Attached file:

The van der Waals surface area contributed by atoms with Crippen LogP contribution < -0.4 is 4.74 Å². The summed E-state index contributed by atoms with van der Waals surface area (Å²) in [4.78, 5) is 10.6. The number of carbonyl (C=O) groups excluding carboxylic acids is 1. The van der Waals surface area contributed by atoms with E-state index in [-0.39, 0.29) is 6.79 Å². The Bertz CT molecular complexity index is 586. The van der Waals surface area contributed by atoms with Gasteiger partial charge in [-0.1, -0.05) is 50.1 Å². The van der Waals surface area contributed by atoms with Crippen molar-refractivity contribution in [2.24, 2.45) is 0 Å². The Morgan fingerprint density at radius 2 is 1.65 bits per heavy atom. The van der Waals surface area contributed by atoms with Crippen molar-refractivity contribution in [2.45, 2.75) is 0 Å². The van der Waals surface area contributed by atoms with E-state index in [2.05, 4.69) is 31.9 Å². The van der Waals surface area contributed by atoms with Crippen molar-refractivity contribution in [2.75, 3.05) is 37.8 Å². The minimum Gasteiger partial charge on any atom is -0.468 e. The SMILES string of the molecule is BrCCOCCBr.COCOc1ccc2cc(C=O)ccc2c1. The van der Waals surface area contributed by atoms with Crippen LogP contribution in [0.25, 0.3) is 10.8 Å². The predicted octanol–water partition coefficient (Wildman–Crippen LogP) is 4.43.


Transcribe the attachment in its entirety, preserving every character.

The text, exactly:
The van der Waals surface area contributed by atoms with Crippen LogP contribution < -0.4 is 4.74 Å². The summed E-state index contributed by atoms with van der Waals surface area (Å²) in [4.78, 5) is 10.6. The number of carbonyl (C=O) groups excluding carboxylic acids is 1. The van der Waals surface area contributed by atoms with E-state index in [-0.39, 0.29) is 6.79 Å². The Bertz CT molecular complexity index is 586. The van der Waals surface area contributed by atoms with Gasteiger partial charge in [-0.1, -0.05) is 50.1 Å². The van der Waals surface area contributed by atoms with Crippen molar-refractivity contribution in [2.24, 2.45) is 0 Å². The Morgan fingerprint density at radius 2 is 1.65 bits per heavy atom. The van der Waals surface area contributed by atoms with Crippen molar-refractivity contribution in [2.45, 2.75) is 0 Å². The van der Waals surface area contributed by atoms with E-state index in [2.05, 4.69) is 31.9 Å². The van der Waals surface area contributed by atoms with Crippen molar-refractivity contribution in [2.75, 3.05) is 37.8 Å². The minimum Gasteiger partial charge on any atom is -0.468 e. The SMILES string of the molecule is BrCCOCCBr.COCOc1ccc2cc(C=O)ccc2c1. The van der Waals surface area contributed by atoms with Crippen LogP contribution in [0.25, 0.3) is 10.8 Å². The predicted octanol–water partition coefficient (Wildman–Crippen LogP) is 4.43.